The student can clarify small doubt without having to google into more pages — a straight cut method to retain student attention and reinforce learning with zero confusions.

4. Feedback — At the end of the course, the student is asked to give a small test to check his understanding. Unlike a traditional MCQ window, the questionnaire is administered by the chatbot.

When a student provides the wrong answer, it explains the reason why this answer is wrong and the best way to approach such questions for future references.

Once the training ends, it gives a final score and uses its intelligent model to suggest more courses to strengthen the student’s learning.

Using chatbot enables the consumer to have a better experience and also allows the provider to receive better feedback on their courses.

Chatbots can also be offered to students to connect with them on a personal level and counsel them on things that are bothering them or making individual decisions.

Benefits That a Chatbot Can Offer in Educational Mobile Apps

  1. Answering questions that a child may not be able to ask in a classroom setting due to peer pressure and fear of mocking by teachers and friends.
  2. Slow learners can attend the same training multiple times and keep brushing up on doubts and confusion to get at par with others.
  3. Fast learners can seek chatbot recommendations to understand what courses they may take next instead of waiting for it in classrooms. They can also ask questions such as the topics that can enable them to grow in a specific area of interest or training module to answer particular questions.
  4. Students at the tender age can rely on the chatbot to seek answers that may not have been addressed by their parents or teachers.
  5. Students who have a habit of asking too many questions can happily tinker with the chatbot to satisfy those inquisitive pangs now and then.
  6. Customization of chatbot will enhance the comfort level and engagement of the student at every age.
  7. A chatbot can turn to be a personal counselor to children at a crucial stage that may decide how they may develop their careers.
  8. A chatbot can be a personal assistant that helps the child plan their courses to complete all topics before the d-day.
  9. A chatbot can seek student feedback through the click of a button for improvements. It can also be used to design the student profile to guide them in the best way possible.

Things You Need to Take Care for Ensuring That Chatbots Can Add Value to the Existing Offerings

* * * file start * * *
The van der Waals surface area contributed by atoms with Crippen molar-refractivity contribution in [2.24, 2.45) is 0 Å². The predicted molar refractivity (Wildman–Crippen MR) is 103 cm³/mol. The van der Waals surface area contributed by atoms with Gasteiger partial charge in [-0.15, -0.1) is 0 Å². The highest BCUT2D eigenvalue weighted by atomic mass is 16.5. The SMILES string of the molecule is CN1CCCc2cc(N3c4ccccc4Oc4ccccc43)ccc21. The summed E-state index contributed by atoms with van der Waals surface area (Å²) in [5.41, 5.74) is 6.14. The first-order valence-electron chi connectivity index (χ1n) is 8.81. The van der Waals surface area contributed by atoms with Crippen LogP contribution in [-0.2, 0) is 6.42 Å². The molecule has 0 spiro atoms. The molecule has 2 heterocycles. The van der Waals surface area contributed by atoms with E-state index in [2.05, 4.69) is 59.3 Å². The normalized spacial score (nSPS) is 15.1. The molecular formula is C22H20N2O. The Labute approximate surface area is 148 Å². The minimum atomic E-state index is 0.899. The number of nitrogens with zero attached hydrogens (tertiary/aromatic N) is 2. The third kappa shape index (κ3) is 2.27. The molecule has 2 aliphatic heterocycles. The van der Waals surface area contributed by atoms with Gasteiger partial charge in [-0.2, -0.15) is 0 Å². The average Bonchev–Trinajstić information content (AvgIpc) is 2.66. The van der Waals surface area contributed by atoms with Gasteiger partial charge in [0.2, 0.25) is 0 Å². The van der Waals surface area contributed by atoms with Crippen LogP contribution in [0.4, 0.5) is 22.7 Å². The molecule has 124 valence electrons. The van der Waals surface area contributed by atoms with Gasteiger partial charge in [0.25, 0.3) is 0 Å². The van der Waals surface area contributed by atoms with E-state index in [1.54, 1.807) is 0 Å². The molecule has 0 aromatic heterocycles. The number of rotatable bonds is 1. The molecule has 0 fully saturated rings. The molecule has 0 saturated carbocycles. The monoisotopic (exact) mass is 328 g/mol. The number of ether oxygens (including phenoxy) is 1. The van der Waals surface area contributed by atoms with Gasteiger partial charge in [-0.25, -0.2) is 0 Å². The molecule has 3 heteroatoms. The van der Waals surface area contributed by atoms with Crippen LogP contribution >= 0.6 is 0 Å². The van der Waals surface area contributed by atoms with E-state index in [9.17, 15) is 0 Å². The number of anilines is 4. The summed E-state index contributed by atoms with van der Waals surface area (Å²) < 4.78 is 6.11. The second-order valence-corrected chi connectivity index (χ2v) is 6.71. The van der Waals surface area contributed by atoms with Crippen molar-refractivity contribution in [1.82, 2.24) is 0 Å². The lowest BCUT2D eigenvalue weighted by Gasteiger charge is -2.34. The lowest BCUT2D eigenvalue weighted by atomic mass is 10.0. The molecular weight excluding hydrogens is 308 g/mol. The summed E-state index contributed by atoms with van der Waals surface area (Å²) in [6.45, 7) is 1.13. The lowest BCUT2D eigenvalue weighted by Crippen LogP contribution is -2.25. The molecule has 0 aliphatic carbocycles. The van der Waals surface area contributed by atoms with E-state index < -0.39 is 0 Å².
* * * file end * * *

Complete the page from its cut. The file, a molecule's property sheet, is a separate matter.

1. Training and language model should be robust and exhaustive. A poorly trained system is even worse for a student than no chat support. Reason being that it may confuse children or portray the entire app solution as flawed and inefficient.
  2. The chatbot should not slow down the overall system. Integrating a chatbot into the existing system should be seamless, so it does not lead to other performance issues in the system.
  3. Security is a concern that has to be taken care of at all times. Chatbots should be galvanized against misuse by hackers since they are directly deriving information from the core database to learn from every experience. The chatbot should be able to identify a malicious user and notify the security team.


Educational Mobile apps have only touched the tip of the iceberg in terms of value addition and contribution.

Many remote villages across India rely on online education to learn. The introduction of chatbot needs to be such that it percolates to every level of users.

With time and increased penetration, businesses are bound to uncover further innovative ways to enhance the educational experience and make a social difference that they are capable of.

The article is written by Harikrishna Kundariya on

Why Salespeople Need to Develop “Machine Intelligence”

Artificial intelligence (AI) is on quite a run, from Google’s AlphaGo, which earlier this year defeated Go world champion Lee Sedol four games to one, to Amazon’s Echo, the voice-activated digital assistant.

The trend is heating up the sales field as well, enabling entirely new ways of selling. Purchasing, for example, is moving to automated bots, with 15%–20% of total spend already sourced through e-platforms. By 2020 customers will manage 85% of their relationship with an enterprise without interacting with a human. Leading companies are experimenting with what these technologies can do for them, typically around transactional processes at early stages of the customer journey.

For example, AI applications can take over the time-consuming tasks of initiating contact with a sales lead and then qualifying, following up, and sustaining the lead. Amelia, the “cognitive agent” developed by IPsoft, can parse natural language to understand customers’ questions, handling up to 27,000 conversations simultaneously and in multiple languages. And because “she” is connected to all the relevant systems, Amelia delivers results faster than a human operator. Of course, there will be occasions when even AI is stumped, but Amelia is smart enough to recognize when to involve a human agent.